2 Cor. 7.5. “For even when we were come into Macedonia, our flesh had no relief.”
For since he said, “our tribulation;” he both explains of what sort it was, and magnifies it by his words, in order to show that the consolation and joys received from them 764 was great, seeing it had repelled so great a sorrow. “But we were afflicted on every side.”
How on every side? for “without were fightings,” from the unbelievers; “within were fears;” because of the weak among the believers, lest they should be drawn aside. For not amongst the Corinthians only did these things happen, but elsewhere also.
For since he had testified great things of them in what he said, that he may not seem to be flattering them he cites as witness Titus the brother 766 , who had come from them to Paul after the first Epistle to declare unto him the particulars of their amendment. But consider, I pray you, how in every place he maketh a great matter of the coming of Titus. For he saith also before, “Furthermore when I came to Troas for the Gospel, I had no relief for my spirit because I found not Titus my brother;” (c. 2 Cor. 2:12, 13.) and in this place again “we were comforted,” he saith, “by the coming of Titus.” For he is desirous also of establishing the man in their confidence and of making him exceedingly dear to them. And observe how he provides for both these things. For by saying on the one hand, “I had no relief for my spirit,” he showeth the greatness of his virtue; and by saying on the other, that, in our tribulation his coming sufficed unto comfort; yet “not by his coming only, but also by the comfort wherewith he was comforted in you,” he endeareth 767 the man unto the Corinthians. For nothing doth so produce and cement friendships as the saying something sound and favorable of any one. And such he testifies Titus did; when he says that by his coming he hath given us wings with pleasure; such things did he report of you. On this ground his coming made us glad. For we were delighted not “only by his coming, but also for the comfort wherewith he was comforted in you.” And how was he comforted? By your virtue, by your good deeds. Wherefore also he adds,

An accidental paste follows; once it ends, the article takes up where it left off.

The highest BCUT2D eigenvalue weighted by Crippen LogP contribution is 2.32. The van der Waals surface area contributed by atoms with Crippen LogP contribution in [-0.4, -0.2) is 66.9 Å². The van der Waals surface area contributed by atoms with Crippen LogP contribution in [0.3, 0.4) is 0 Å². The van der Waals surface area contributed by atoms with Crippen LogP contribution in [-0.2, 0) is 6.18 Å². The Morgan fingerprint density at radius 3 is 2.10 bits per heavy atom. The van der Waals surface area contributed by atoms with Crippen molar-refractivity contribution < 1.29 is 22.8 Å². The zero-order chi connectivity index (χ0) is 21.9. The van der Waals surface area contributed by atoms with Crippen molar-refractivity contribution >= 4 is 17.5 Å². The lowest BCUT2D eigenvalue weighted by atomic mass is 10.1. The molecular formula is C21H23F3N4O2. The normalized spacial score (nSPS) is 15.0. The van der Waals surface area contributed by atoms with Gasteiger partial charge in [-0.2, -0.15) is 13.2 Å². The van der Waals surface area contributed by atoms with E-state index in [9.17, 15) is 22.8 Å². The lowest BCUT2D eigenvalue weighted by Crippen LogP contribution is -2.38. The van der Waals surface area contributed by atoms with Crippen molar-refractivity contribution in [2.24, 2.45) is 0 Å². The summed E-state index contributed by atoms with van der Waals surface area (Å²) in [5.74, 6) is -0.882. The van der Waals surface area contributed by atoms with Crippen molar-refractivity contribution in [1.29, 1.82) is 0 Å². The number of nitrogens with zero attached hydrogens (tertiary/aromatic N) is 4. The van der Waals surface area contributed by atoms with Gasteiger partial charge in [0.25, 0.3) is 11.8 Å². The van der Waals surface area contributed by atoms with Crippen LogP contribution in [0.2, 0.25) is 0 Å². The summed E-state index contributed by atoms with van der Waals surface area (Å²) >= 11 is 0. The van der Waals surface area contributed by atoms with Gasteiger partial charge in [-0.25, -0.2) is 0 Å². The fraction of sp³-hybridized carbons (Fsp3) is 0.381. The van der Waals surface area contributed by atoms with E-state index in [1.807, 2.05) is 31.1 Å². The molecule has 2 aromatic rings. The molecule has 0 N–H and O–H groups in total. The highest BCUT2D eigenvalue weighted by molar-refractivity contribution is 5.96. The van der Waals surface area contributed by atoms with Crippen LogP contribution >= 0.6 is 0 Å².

“While he told us your longing, your mourning, your zeal for me.” These things made him glad, he says, these things comforted him. Seest thou how he shows that he also is an earnest lover of theirs, seeing he considers their good report as a consolation to himself; and when he was come, gloried, as though on account of his own good things, unto Paul.
And observe with what warmth of expression he reporteth these things, “Your longing, your mourning, your zeal.” For it was likely 768 that they would mourn and grieve why the blessed Paul was so much displeased, why he had kept away from them so long. And therefore he did not say simply tears, but “mourning;” nor desire, but “longing;” nor anger, but “zeal;” and again “zeal toward him,” which they displayed both about him that had committed fornication and about those who were accusing him. For, saith he, ye were inflamed and blazed out on receiving my letters. On these accounts he abounds in joy, on these accounts he is filled with consolation, because he made them feel. It seems to me, however, that these things are said not only to soften what has gone before, but also in encouragement of those who had acted in these things virtuously. For although I suppose that some were obnoxious to those former accusations and unworthy of these praises; nevertheless, he doth not distinguish them, but makes both the praises and the accusations common, leaving it to the conscience of his hearers to select that which belongs to them. For so both the one would be void of offence, and the other lead them on to much fervor of mind.